Although wheezing and difficulty breathing are telltale signs of asthma, they aren’t the only indicator that the ailment is brewing. Patients, including kids with the condition, may find themselves struggling to get over colds much longer than their peers or catching more of them.
That’s why sorting out whether a patient is dealing with asthma can take “a little bit of detective work,” says Anastassios Koumbourlis, chief of the divisions of pulmonary and sleep medicine at Children’s National Health System.
Asthma, which is essentially an inflammation and narrowing of the airways, affects roughly 25 million Americans, including more than 6 million children. It’s the leading chronic condition in kids and the top reason for missing school, according to the Asthma and Allergy Foundation of America. The Virginia Department of Health reports that there were more than 7,500 hospital admissions around the state in 2014 that primarily resulted from asthma.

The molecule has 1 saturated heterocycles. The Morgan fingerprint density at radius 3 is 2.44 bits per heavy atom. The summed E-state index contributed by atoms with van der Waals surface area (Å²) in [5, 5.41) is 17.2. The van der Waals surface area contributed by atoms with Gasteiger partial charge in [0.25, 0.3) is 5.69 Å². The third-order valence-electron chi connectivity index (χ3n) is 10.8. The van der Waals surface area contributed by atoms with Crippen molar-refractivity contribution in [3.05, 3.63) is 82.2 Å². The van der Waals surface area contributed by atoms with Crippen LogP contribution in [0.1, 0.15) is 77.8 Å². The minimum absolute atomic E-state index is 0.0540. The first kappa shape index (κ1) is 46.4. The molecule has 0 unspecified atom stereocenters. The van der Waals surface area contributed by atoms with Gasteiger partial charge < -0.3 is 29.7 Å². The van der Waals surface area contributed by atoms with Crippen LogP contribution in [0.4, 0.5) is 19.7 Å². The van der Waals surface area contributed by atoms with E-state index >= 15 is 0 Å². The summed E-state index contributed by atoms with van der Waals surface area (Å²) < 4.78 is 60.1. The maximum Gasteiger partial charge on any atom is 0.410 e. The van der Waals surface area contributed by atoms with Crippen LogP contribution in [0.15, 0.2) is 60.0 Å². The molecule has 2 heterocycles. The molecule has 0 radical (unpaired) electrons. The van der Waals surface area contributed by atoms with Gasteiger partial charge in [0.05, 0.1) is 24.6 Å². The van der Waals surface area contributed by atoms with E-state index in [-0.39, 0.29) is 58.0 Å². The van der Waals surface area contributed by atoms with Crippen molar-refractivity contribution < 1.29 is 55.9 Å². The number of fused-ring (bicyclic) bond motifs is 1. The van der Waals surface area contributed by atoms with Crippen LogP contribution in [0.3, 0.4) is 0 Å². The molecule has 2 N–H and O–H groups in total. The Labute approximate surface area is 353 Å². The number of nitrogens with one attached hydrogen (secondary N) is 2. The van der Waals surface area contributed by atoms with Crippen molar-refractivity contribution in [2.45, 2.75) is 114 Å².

Several types of medications may be prescribed if asthma is diagnosed, including long-term steroids used to help reduce inflammation and short-acting drugs that relax the airway muscles in the event of an acute attack. Certain prophylactic medications can also be used to help prevent inflammation in the first place.
“You end up using a lot of times all three classes of the medications, though how exactly you use them differs,” says Koumbourlis. “You can use a special algorithm and depending on the severity you can add medication, or if somebody has a big problem the first time you see them, you throw everything at them and you try to clean them up and then cut back to see what exactly they need to remain healthy.”
A portion of kids who contract mild or moderate asthma in childhood may find that their condition improves over time. Many become asymptomatic as adults, though others must contend with the effects of the disease for a lifetime.